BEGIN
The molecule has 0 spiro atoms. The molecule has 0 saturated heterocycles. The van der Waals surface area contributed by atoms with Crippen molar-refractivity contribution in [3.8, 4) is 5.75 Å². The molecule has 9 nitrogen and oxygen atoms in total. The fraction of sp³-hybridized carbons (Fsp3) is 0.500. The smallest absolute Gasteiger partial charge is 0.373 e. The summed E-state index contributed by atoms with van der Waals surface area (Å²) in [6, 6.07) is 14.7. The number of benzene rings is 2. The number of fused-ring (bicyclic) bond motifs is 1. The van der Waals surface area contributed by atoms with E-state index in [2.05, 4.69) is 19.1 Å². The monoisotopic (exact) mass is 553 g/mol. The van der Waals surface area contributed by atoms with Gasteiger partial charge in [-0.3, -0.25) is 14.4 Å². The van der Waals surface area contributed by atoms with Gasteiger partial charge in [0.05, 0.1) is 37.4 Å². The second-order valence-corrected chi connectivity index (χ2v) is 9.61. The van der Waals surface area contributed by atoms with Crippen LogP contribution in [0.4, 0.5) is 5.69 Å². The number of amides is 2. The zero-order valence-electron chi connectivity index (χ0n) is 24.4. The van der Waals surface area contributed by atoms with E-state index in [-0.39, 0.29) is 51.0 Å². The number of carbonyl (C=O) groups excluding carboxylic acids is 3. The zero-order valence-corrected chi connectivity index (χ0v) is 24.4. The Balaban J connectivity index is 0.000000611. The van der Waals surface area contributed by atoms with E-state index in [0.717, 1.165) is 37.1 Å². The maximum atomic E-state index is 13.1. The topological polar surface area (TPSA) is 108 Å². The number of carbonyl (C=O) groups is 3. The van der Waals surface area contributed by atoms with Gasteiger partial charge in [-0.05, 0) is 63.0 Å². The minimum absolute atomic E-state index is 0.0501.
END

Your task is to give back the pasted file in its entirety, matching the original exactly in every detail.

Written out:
The molecule has 0 spiro atoms. The molecule has 0 saturated heterocycles. The van der Waals surface area contributed by atoms with Crippen molar-refractivity contribution in [3.8, 4) is 5.75 Å². The molecule has 9 nitrogen and oxygen atoms in total. The fraction of sp³-hybridized carbons (Fsp3) is 0.500. The smallest absolute Gasteiger partial charge is 0.373 e. The summed E-state index contributed by atoms with van der Waals surface area (Å²) in [6, 6.07) is 14.7. The number of benzene rings is 2. The number of fused-ring (bicyclic) bond motifs is 1. The van der Waals surface area contributed by atoms with E-state index in [2.05, 4.69) is 19.1 Å². The monoisotopic (exact) mass is 553 g/mol. The van der Waals surface area contributed by atoms with Gasteiger partial charge in [-0.3, -0.25) is 14.4 Å². The van der Waals surface area contributed by atoms with Gasteiger partial charge in [0.05, 0.1) is 37.4 Å². The second-order valence-corrected chi connectivity index (χ2v) is 9.61. The van der Waals surface area contributed by atoms with Crippen LogP contribution in [0.4, 0.5) is 5.69 Å². The number of amides is 2. The zero-order valence-electron chi connectivity index (χ0n) is 24.4. The van der Waals surface area contributed by atoms with E-state index in [-0.39, 0.29) is 51.0 Å². The number of carbonyl (C=O) groups excluding carboxylic acids is 3. The zero-order valence-corrected chi connectivity index (χ0v) is 24.4. The Balaban J connectivity index is 0.000000611. The van der Waals surface area contributed by atoms with E-state index in [0.717, 1.165) is 37.1 Å². The maximum atomic E-state index is 13.1. The topological polar surface area (TPSA) is 108 Å². The number of carbonyl (C=O) groups is 3. The van der Waals surface area contributed by atoms with Gasteiger partial charge in [-0.05, 0) is 63.0 Å². The minimum absolute atomic E-state index is 0.0501.